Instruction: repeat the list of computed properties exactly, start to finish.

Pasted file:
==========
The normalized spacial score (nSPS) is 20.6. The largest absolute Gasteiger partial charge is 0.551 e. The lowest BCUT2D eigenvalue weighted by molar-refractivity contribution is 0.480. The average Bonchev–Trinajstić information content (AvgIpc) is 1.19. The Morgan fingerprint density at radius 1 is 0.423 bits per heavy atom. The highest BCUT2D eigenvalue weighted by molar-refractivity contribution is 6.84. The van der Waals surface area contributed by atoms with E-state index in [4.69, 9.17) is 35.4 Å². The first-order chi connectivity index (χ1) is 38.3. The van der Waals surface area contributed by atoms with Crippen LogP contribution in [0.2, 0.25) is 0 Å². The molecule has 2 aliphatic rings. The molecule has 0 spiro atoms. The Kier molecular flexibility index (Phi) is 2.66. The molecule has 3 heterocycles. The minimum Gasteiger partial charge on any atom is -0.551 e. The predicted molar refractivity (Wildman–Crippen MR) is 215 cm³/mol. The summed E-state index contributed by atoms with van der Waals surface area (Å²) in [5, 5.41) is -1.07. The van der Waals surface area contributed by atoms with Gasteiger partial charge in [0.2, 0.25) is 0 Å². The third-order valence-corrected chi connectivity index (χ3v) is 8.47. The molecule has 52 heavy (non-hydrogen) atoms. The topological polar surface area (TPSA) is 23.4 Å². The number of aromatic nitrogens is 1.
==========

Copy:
The normalized spacial score (nSPS) is 20.6. The largest absolute Gasteiger partial charge is 0.551 e. The lowest BCUT2D eigenvalue weighted by molar-refractivity contribution is 0.480. The average Bonchev–Trinajstić information content (AvgIpc) is 1.19. The Morgan fingerprint density at radius 1 is 0.423 bits per heavy atom. The highest BCUT2D eigenvalue weighted by molar-refractivity contribution is 6.84. The van der Waals surface area contributed by atoms with E-state index in [4.69, 9.17) is 35.4 Å². The first-order chi connectivity index (χ1) is 38.3. The van der Waals surface area contributed by atoms with Crippen LogP contribution in [0.2, 0.25) is 0 Å². The molecule has 2 aliphatic rings. The molecule has 0 spiro atoms. The Kier molecular flexibility index (Phi) is 2.66. The molecule has 3 heterocycles. The minimum Gasteiger partial charge on any atom is -0.551 e. The predicted molar refractivity (Wildman–Crippen MR) is 215 cm³/mol. The summed E-state index contributed by atoms with van der Waals surface area (Å²) in [5, 5.41) is -1.07. The van der Waals surface area contributed by atoms with Gasteiger partial charge in [0.2, 0.25) is 0 Å². The third-order valence-corrected chi connectivity index (χ3v) is 8.47. The molecule has 52 heavy (non-hydrogen) atoms. The topological polar surface area (TPSA) is 23.4 Å². The number of aromatic nitrogens is 1.